Penny Cassidy, shown above with her father Leo, accompanied him for the Honor Flight day-trip. (Photo provided)

Taking flight: Korean War veteran visits D.C. on Honor Flight

By: 
Elizabeth Abbott, writer

Allegan resident Leo Cassidy, a veteran of the Korean War, received the privilege of flying to Washington, D.C., Saturday through the Honor Flight Network. Cassidy’s trip was organized through Talons Out Honor Flight based in Three Rivers.

The Honor Flight Network exists to bring veterans to the capitol in order to give them the chance to see the veterans’ memorials there. Originally organized for World War II veterans, Honor Flight now serves Korea and Vietnam veterans and those who are terminally ill.

Cassidy served with the U.S. Army in 1953-1958. His grandson, Capt. Shawn Hatfield of the Air National Guard, has been on Honor Flights as a community guardian—those who assist the veterans on during the day-trips—and suggested this would be a great opportunity for his grandfather.

The Cassidy family applied early this year and landed a spot on the June 1 trip from Kalamazoo.

Leo Cassidy was “very, very excited” to have this opportunity at the age of 83.

Cassidy’s daughter, Penny Cassidy, accompanied him and said, “It’s a way of giving back to him for what he has done.”

She said that the family was excited to give him this opportunity.

While in Washington, D.C., Cassidy was able to see the Arlington National Cemetery, Tomb of an Unknown Soldier, the National Mall Memorials, and many other memorials throughout the capitol. For him, viewing the Korean War and Vietnam War memorials in person for the first time had the most impact.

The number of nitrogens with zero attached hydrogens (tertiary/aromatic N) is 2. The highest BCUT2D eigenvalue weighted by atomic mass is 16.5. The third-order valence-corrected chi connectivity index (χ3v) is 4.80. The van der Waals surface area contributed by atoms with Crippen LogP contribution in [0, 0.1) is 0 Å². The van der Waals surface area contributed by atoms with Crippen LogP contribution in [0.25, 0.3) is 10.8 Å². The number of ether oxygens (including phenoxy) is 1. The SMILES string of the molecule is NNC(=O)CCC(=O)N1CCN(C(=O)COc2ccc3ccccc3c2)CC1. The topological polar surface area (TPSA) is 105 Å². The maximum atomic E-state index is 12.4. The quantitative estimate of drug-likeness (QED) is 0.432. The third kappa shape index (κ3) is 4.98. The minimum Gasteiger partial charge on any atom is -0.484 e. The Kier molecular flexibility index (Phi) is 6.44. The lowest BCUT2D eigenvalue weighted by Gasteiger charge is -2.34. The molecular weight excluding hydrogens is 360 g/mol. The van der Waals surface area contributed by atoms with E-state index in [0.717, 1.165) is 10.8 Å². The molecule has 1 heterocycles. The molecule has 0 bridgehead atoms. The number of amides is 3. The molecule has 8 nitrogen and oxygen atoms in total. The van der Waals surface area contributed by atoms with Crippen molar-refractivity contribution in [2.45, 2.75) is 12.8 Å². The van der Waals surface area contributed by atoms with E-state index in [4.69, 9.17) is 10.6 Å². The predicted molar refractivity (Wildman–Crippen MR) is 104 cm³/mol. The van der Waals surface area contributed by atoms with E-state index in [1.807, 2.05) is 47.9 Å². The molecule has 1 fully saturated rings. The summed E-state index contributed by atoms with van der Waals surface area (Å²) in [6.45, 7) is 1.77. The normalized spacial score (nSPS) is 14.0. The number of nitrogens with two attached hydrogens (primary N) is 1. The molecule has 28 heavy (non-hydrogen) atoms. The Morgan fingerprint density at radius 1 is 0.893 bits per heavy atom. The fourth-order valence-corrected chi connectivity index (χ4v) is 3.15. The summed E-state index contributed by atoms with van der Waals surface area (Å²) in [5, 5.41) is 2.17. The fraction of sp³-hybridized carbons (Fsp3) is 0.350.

“It was an enjoyable, heart-warming experience and truly a great privilege to join him in this lasting memorable adventure,” Penny said.

Leo Cassidy said, “It was a great honor to participate in the Talons Out Honor Flight and the crew members were amazing!”

More than 80 veterans were chosen to go on this flight. A special welcome ceremony at Wings Event Center in Kalamazoo greeted the veterans as they returned that night.

Veterans entered through an arch made by the ladders of two fire trucks. Inside, they were greeted by family and friends with applause, whistles, cheers, welcome signs and American flags. The local Boy Scouts and emergency staff were among those welcoming and escorting the returning veterans, and superheroes Superman, Captain America, Batman and Wonder Woman joined in the parade to honor the veterans.

For many, the parade was the welcome home they deserved but never received.

For friends and family who were able to support their family members through this Honor Flight, it is a way to thank those who have served the country.

For each veteran, Penny said, “This is an honor, to be chosen and to go.”

Contact Elizabeth Abbott at (269) 673-5534.

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